In other words, genuine justification by faith is "rooted and grounded in agape," because faith is a heart appreciation of it. Catholics and Protestants cannot clearly see this beautiful truth. Why?

No one who believes the natural immortality of the soul can possibly have an adequate appreciation of agape--"adequate," in the sense of preparing the grain for the harvest. We are not talking about those millions or billions who have prepared for death--Adventism is concerned about a preparation for translation at the second coming of Jesus, or it is nothing.

Martin Luther believed the truth about the nature of man and thus could begin to break down the synthesis of agape and self-centered love that Augustine had developed. But his followers reverted to the pagan-papal doctrine, as did Calvin, and even the Wesleys.

Parallel with the Day of Atonement comes a restoration of agape [3]; but the popular churches do not see it, though they use words for love. The theologians such as Anders Nygren, Michael Harper, or Leon Morris in their books on agape are not able to sense the real significance of what happened on the cross. But agape is a revelation of truth that comes only from Christ's ministry in the second apartment of the heavenly sanctuary. [4] The popular churches do not by faith follow Him there; and thus, they cannot comprehend agape, because they believe in the natural immortality of the soul. The Evangelical doctrines of justification by faith therefore cannot comprehend the full truth of the cross of Christ. They cannot understand how He died the second death for the human race.

It is not possible to understand the length, breadth, depth, and height of agape while one believes in the natural immortality of the soul. If Christ knew that He needed only to endure a few hours of agony before being re-united with His Father in a disembodied spirit, that would destroy the meaning of the cross. In reality, He saw the cavern of an eternal grave stretching before Him, with no hope of a resurrection.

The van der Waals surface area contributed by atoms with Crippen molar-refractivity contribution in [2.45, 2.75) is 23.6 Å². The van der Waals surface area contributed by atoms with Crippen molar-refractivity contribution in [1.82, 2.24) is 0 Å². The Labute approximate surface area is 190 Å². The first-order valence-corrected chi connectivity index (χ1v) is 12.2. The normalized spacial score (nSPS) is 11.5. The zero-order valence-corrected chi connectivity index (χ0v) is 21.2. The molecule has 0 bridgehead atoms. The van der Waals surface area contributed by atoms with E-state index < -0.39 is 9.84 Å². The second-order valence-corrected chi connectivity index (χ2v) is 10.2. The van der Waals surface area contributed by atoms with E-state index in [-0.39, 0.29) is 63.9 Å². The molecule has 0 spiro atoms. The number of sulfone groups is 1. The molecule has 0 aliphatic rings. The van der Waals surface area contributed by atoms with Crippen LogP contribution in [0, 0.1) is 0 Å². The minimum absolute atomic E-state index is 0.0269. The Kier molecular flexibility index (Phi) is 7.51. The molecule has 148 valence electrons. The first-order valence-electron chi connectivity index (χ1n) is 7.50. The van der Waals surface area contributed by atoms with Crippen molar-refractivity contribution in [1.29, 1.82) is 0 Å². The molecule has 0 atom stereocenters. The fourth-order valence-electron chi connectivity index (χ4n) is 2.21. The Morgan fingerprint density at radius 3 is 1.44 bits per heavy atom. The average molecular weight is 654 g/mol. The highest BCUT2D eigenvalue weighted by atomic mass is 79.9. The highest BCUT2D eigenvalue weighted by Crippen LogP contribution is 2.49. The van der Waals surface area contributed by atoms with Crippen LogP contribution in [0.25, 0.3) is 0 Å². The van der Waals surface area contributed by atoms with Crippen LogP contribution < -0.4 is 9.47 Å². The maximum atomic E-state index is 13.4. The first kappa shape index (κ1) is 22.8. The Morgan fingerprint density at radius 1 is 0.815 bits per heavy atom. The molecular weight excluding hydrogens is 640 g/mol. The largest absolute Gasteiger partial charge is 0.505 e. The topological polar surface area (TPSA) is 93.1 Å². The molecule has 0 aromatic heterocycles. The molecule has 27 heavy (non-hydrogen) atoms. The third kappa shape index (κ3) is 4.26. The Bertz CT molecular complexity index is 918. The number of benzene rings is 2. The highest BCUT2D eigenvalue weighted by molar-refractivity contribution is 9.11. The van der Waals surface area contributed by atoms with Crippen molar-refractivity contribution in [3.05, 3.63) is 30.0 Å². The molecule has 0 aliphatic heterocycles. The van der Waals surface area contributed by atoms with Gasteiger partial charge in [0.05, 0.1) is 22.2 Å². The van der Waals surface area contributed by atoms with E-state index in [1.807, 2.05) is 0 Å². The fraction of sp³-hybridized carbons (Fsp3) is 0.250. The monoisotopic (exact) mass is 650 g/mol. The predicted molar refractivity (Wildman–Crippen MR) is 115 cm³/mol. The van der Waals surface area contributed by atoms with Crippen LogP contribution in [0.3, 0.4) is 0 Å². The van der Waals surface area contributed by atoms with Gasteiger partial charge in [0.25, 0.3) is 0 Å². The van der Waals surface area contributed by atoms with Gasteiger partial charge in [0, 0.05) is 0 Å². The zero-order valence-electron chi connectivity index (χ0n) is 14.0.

Who is that One Person of all history who has been in hell? Actually, He came out of it again, which no one else will ever do once they get there! At Pentecost, Peter said that David spoke of Jesus, "Thou wilt not leave My soul in hell, neither wilt Thou suffer Thine Holy One to see corruption" (Psalm 16:8-11; Acts 2:25, 27). So Christ went all the way to "hell," the second death in order to pay our ransom.

Conservative Christians are steeped in the idea that we must be punished for our sins, we must pay the price. But Peter teaches the idea known as the gospel, a concept of good news that says that Christ has already endured the punishment for our sins. He has paid the price, "exhausted the penalty" [5], because "The Lord hath laid on Him the iniquity of us all" (Isa. 53:6). "His own self [He] bare our sins in His own body ... by whose stripes ye were healed" (1 Peter 2:24). "Christ ... hath once suffered for sins, the just for the unjust, that He might bring us to God" (1 Peter 3:18). What does that mean for the world of sinners? Christ has already borne his or her punishment. It is over! There is now no fearful looking for judgment. According to Peter, if only the sinner can hear and believe this good news he will be transformed by Christ's forgiveness.

--Paul E. Penno

[1] E. J. Waggoner, Christ and His Righteousness, Glad Tidings ed., pp. 83; 79, 80 (1999).
[2] Ellen G. White, Testimonies to Ministers and Gospel Workers, pp. 91, 92.
[3] See Ellen G. White, Early Writings, pp. 55, 56.
[4] Ibid.
[5] Ellen G. White, Selected Messages, book 1, p. 340.

Pastor Paul Penno's video of this lesson is on the Internet at:

"Sabbath School Today" is on the Internet at:

Raul Diaz